There's a ton of other people here at the Bucs. Owner Darcie Glazer Kassewitz has pushed me to only deliver the best work at all times, and that's been amazing. Jason Licht, John Spytek, Mike Greenberg, Jackie Davidson -- there's a really long list of people here who have been great mentors for me. Mentorship is something I'm really passionate about, and I think it's very crucial for all of our journeys, both professional and personally.

Is there one specific piece of advice that's stuck with you through the years?

Yeah, I would say what I'm really focusing on right now is, and I've always heard people say, "Be yourself." I feel like I truly have been understanding that concept in the past year. When you're unique, you can be so valuable to an organization, and being yourself is just your greatest asset. Once you realize that you're uniquely equipped to have your specific role, that you've worked hard for it and done the right things and get to the point that you're at, then I think you can reach your full potential.

The highlight of Evans' diverse tenure with the Buccaneers? Tampa Bay's Super Bowl LV triumph. (Kyle Zedaker/Tampa Bay Buccaneers)
The highlight of Evans' diverse tenure with the Buccaneers? Tampa Bay's Super Bowl LV triumph. (Kyle Zedaker/Tampa Bay Buccaneers)

Have you noticed any industry changes in terms of women in sports since you started your career?

In my opinion, even just looking at the Next Woman Up features, there are so many women who have been in football and sports for a long time. This isn't necessarily a new concept of women in football, but what I think has changed is the support of it. It's more widely known now, and it definitely is more accepted and there's more access. But it's nice to see women being celebrated and promoted and just more visible in the space. I have seen changes not only in our building, but in the league since I started just eight years ago. Watching our ownership, they're constantly raising the bar to promote women in football, both internally and externally, so that's been amazing to see. I really believe in that saying, "If you can see her, you can be her," and I think that's true for everyone. Platforms like this are going to allow so many more women to see something is possible, like, "That's a job. I'm going to go for that!" Sometimes you just don't know those jobs existed. I didn't know they did when I was in college; I didn't realize all these different positions were behind these doors. The visibility is the biggest takeaway for me.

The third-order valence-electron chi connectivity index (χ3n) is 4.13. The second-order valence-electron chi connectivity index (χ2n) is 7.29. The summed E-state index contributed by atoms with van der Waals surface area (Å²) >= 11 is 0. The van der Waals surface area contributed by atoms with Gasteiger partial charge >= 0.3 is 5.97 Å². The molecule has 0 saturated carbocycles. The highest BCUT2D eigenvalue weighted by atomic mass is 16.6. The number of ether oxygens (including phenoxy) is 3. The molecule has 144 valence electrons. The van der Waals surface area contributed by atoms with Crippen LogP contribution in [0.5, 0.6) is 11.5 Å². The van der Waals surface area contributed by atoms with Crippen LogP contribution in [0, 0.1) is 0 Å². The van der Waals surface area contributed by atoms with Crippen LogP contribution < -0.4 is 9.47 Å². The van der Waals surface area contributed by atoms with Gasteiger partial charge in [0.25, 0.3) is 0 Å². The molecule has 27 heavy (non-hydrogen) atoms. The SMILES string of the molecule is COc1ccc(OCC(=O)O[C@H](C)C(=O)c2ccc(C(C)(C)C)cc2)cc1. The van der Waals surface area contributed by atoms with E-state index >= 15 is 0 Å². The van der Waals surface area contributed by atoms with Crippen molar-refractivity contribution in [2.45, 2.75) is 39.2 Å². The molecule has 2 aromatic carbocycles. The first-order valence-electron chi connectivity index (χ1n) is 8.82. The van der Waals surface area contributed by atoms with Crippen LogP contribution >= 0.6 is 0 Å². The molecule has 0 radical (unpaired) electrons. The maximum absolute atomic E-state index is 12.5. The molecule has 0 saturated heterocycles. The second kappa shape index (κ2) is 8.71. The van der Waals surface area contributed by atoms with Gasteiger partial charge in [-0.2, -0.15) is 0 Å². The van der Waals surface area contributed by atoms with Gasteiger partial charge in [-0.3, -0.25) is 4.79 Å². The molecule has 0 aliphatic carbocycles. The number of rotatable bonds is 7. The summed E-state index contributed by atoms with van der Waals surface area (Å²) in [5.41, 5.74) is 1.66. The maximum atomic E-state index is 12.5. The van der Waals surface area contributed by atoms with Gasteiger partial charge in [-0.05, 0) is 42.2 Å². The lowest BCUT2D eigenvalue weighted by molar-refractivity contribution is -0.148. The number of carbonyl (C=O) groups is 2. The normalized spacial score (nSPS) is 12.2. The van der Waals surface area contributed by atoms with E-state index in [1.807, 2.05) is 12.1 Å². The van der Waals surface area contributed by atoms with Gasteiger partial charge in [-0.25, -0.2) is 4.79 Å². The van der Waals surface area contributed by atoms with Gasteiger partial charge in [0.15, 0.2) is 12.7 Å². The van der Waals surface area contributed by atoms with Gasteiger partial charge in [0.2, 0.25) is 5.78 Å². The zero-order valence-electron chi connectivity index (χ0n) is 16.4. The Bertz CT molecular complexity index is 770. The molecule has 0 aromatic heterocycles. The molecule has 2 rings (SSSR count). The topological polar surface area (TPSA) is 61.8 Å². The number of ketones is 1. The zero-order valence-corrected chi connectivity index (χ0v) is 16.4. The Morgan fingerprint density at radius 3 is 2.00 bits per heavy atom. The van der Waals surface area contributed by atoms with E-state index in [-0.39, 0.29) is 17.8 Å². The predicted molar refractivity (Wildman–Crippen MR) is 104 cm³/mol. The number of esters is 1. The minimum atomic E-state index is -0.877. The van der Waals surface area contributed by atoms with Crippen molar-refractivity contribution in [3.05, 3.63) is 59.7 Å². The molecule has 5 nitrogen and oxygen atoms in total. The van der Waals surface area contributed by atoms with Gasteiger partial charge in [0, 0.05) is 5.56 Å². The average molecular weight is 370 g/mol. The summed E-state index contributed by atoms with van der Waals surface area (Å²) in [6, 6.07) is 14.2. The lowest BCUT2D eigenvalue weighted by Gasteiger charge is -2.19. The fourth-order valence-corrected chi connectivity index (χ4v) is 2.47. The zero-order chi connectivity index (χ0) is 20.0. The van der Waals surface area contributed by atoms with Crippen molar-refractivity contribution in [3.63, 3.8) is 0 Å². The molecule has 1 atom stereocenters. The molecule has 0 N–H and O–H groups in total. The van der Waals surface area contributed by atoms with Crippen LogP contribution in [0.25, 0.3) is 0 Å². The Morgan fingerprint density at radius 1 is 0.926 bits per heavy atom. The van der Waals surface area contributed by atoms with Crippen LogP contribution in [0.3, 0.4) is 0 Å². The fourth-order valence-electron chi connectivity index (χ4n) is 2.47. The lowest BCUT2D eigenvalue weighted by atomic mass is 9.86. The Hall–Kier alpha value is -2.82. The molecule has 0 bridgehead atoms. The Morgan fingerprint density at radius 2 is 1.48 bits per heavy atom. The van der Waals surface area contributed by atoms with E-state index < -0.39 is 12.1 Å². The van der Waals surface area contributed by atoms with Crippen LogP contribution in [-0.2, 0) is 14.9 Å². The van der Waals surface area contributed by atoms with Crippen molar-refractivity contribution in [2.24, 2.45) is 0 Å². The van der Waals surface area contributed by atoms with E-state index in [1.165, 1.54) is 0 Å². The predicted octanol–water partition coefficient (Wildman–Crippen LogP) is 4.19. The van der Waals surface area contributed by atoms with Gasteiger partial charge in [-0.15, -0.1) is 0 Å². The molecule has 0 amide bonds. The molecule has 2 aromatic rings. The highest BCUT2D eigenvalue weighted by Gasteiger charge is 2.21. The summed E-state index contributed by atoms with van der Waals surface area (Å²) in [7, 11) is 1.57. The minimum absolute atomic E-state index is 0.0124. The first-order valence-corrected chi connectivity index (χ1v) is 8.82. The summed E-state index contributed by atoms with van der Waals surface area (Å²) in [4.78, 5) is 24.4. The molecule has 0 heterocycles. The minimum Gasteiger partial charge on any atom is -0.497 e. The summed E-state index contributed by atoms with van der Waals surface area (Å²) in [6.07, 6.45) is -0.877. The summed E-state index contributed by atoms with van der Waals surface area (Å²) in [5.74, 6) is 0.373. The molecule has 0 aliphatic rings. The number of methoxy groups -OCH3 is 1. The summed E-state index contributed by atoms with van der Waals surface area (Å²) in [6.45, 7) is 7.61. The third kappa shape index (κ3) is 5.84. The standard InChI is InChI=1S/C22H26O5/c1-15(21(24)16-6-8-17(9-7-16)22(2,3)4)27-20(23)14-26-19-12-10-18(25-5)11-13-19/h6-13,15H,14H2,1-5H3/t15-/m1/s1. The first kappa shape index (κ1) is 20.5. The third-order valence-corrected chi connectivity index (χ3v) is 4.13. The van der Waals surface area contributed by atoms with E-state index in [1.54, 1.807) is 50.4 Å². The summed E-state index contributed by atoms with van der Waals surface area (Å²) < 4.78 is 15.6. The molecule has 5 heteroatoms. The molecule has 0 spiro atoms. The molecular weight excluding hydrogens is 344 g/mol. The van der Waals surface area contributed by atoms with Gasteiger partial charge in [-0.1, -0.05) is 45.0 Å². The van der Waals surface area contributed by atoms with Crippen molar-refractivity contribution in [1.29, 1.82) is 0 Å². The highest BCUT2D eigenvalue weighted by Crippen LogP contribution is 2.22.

Lastly, is there anything I haven't asked that you want to highlight?

Everybody's journey is not the same, and the more people I meet across the league, we've all come from different backgrounds, different departments. There are no limitations. Being here for eight years, working with marketing, community relations, player relations and now coaching operations, I feel like the message really is to just go for it. If you put the work in, anything is possible.